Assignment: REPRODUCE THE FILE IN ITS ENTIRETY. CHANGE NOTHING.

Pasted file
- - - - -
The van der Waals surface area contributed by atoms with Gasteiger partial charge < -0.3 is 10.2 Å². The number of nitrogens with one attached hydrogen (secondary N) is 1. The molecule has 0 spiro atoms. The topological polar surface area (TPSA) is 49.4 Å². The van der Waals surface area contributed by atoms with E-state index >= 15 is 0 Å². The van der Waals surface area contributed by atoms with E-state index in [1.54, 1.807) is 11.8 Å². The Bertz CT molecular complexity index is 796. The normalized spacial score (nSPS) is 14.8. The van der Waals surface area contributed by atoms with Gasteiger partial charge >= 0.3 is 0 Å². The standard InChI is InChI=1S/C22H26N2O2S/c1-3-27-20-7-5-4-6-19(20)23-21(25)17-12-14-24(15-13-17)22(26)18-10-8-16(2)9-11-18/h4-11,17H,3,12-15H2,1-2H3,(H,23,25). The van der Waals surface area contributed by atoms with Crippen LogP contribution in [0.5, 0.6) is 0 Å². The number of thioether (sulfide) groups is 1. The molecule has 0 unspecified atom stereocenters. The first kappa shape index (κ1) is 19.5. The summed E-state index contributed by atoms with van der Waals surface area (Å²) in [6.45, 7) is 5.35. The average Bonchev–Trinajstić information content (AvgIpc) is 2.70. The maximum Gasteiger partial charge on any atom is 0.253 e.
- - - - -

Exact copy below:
The van der Waals surface area contributed by atoms with Gasteiger partial charge < -0.3 is 10.2 Å². The number of nitrogens with one attached hydrogen (secondary N) is 1. The molecule has 0 spiro atoms. The topological polar surface area (TPSA) is 49.4 Å². The van der Waals surface area contributed by atoms with E-state index >= 15 is 0 Å². The van der Waals surface area contributed by atoms with E-state index in [1.54, 1.807) is 11.8 Å². The Bertz CT molecular complexity index is 796. The normalized spacial score (nSPS) is 14.8. The van der Waals surface area contributed by atoms with Gasteiger partial charge >= 0.3 is 0 Å². The standard InChI is InChI=1S/C22H26N2O2S/c1-3-27-20-7-5-4-6-19(20)23-21(25)17-12-14-24(15-13-17)22(26)18-10-8-16(2)9-11-18/h4-11,17H,3,12-15H2,1-2H3,(H,23,25). The van der Waals surface area contributed by atoms with Crippen LogP contribution in [0.5, 0.6) is 0 Å². The number of thioether (sulfide) groups is 1. The molecule has 0 unspecified atom stereocenters. The first kappa shape index (κ1) is 19.5. The summed E-state index contributed by atoms with van der Waals surface area (Å²) in [6.45, 7) is 5.35. The average Bonchev–Trinajstić information content (AvgIpc) is 2.70. The maximum Gasteiger partial charge on any atom is 0.253 e.